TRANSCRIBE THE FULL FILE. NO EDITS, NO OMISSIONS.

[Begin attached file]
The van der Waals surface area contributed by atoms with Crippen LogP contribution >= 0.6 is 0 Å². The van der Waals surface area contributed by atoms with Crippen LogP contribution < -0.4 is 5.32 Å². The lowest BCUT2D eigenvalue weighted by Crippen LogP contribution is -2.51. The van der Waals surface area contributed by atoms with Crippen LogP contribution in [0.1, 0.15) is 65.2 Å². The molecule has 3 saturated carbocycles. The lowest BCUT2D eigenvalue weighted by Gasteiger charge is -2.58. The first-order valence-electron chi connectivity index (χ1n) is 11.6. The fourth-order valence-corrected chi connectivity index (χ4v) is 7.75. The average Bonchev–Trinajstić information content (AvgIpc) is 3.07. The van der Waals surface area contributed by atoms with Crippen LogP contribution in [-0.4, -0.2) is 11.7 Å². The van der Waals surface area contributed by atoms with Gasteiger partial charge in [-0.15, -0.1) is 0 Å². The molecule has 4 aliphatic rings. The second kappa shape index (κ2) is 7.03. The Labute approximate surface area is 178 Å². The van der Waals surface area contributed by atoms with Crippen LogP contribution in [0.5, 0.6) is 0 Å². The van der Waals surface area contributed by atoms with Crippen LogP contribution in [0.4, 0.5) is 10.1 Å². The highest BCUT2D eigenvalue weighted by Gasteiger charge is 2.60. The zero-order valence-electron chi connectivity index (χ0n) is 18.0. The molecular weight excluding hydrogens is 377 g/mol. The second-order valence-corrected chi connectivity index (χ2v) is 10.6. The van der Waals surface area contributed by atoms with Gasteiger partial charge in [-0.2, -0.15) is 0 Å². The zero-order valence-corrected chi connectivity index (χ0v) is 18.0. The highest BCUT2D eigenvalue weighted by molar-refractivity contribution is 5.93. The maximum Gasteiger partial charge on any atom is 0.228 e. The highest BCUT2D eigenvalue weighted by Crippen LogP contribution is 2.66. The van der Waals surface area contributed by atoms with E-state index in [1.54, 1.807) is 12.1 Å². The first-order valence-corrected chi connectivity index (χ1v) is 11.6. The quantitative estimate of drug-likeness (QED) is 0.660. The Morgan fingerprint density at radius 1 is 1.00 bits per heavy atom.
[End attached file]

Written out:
The van der Waals surface area contributed by atoms with Crippen LogP contribution >= 0.6 is 0 Å². The van der Waals surface area contributed by atoms with Crippen LogP contribution < -0.4 is 5.32 Å². The lowest BCUT2D eigenvalue weighted by Crippen LogP contribution is -2.51. The van der Waals surface area contributed by atoms with Crippen LogP contribution in [0.1, 0.15) is 65.2 Å². The molecule has 3 saturated carbocycles. The lowest BCUT2D eigenvalue weighted by Gasteiger charge is -2.58. The first-order valence-electron chi connectivity index (χ1n) is 11.6. The fourth-order valence-corrected chi connectivity index (χ4v) is 7.75. The average Bonchev–Trinajstić information content (AvgIpc) is 3.07. The van der Waals surface area contributed by atoms with Crippen LogP contribution in [-0.4, -0.2) is 11.7 Å². The van der Waals surface area contributed by atoms with Gasteiger partial charge in [-0.15, -0.1) is 0 Å². The molecule has 4 aliphatic rings. The second kappa shape index (κ2) is 7.03. The Labute approximate surface area is 178 Å². The van der Waals surface area contributed by atoms with Crippen LogP contribution in [0.5, 0.6) is 0 Å². The van der Waals surface area contributed by atoms with Crippen LogP contribution in [0.4, 0.5) is 10.1 Å². The highest BCUT2D eigenvalue weighted by Gasteiger charge is 2.60. The zero-order valence-electron chi connectivity index (χ0n) is 18.0. The molecular weight excluding hydrogens is 377 g/mol. The second-order valence-corrected chi connectivity index (χ2v) is 10.6. The van der Waals surface area contributed by atoms with Gasteiger partial charge in [-0.2, -0.15) is 0 Å². The zero-order valence-corrected chi connectivity index (χ0v) is 18.0. The highest BCUT2D eigenvalue weighted by molar-refractivity contribution is 5.93. The maximum Gasteiger partial charge on any atom is 0.228 e. The highest BCUT2D eigenvalue weighted by Crippen LogP contribution is 2.66. The van der Waals surface area contributed by atoms with E-state index in [1.54, 1.807) is 12.1 Å². The first-order valence-corrected chi connectivity index (χ1v) is 11.6. The quantitative estimate of drug-likeness (QED) is 0.660. The Morgan fingerprint density at radius 1 is 1.00 bits per heavy atom.